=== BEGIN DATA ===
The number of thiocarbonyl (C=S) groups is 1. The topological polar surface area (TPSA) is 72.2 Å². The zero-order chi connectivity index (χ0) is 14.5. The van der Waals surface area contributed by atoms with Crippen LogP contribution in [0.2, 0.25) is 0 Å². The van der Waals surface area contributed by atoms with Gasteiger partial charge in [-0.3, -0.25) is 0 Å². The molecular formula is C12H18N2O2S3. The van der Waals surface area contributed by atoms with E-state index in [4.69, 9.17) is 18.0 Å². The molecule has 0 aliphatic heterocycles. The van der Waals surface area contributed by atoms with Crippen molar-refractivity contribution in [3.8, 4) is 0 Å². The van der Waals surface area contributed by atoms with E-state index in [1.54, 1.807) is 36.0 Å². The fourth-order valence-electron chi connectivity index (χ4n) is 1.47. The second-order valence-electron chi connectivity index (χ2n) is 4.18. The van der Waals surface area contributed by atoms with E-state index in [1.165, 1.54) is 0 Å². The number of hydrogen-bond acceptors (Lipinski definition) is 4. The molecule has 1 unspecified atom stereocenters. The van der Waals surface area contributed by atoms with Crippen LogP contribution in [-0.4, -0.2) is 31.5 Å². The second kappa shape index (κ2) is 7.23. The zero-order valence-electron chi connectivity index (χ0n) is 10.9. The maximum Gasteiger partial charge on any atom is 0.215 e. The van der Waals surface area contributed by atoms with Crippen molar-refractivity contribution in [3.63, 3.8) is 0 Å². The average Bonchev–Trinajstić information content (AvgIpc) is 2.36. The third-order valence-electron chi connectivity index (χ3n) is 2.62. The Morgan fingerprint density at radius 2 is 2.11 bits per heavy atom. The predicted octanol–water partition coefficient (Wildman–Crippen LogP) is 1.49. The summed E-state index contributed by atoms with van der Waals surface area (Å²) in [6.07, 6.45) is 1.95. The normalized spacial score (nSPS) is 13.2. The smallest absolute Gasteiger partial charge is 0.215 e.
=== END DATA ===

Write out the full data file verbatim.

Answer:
The number of thiocarbonyl (C=S) groups is 1. The topological polar surface area (TPSA) is 72.2 Å². The zero-order chi connectivity index (χ0) is 14.5. The van der Waals surface area contributed by atoms with Crippen LogP contribution in [0.2, 0.25) is 0 Å². The van der Waals surface area contributed by atoms with Gasteiger partial charge in [-0.3, -0.25) is 0 Å². The molecular formula is C12H18N2O2S3. The van der Waals surface area contributed by atoms with E-state index in [4.69, 9.17) is 18.0 Å². The molecule has 0 aliphatic heterocycles. The van der Waals surface area contributed by atoms with Crippen molar-refractivity contribution in [3.8, 4) is 0 Å². The van der Waals surface area contributed by atoms with E-state index in [1.54, 1.807) is 36.0 Å². The fourth-order valence-electron chi connectivity index (χ4n) is 1.47. The second-order valence-electron chi connectivity index (χ2n) is 4.18. The van der Waals surface area contributed by atoms with E-state index in [1.165, 1.54) is 0 Å². The number of hydrogen-bond acceptors (Lipinski definition) is 4. The molecule has 1 unspecified atom stereocenters. The van der Waals surface area contributed by atoms with Crippen LogP contribution in [-0.4, -0.2) is 31.5 Å². The second kappa shape index (κ2) is 7.23. The zero-order valence-electron chi connectivity index (χ0n) is 10.9. The maximum Gasteiger partial charge on any atom is 0.215 e. The van der Waals surface area contributed by atoms with Crippen molar-refractivity contribution in [3.63, 3.8) is 0 Å². The average Bonchev–Trinajstić information content (AvgIpc) is 2.36. The third-order valence-electron chi connectivity index (χ3n) is 2.62. The Morgan fingerprint density at radius 2 is 2.11 bits per heavy atom. The predicted octanol–water partition coefficient (Wildman–Crippen LogP) is 1.49. The summed E-state index contributed by atoms with van der Waals surface area (Å²) in [6.07, 6.45) is 1.95. The normalized spacial score (nSPS) is 13.2. The smallest absolute Gasteiger partial charge is 0.215 e.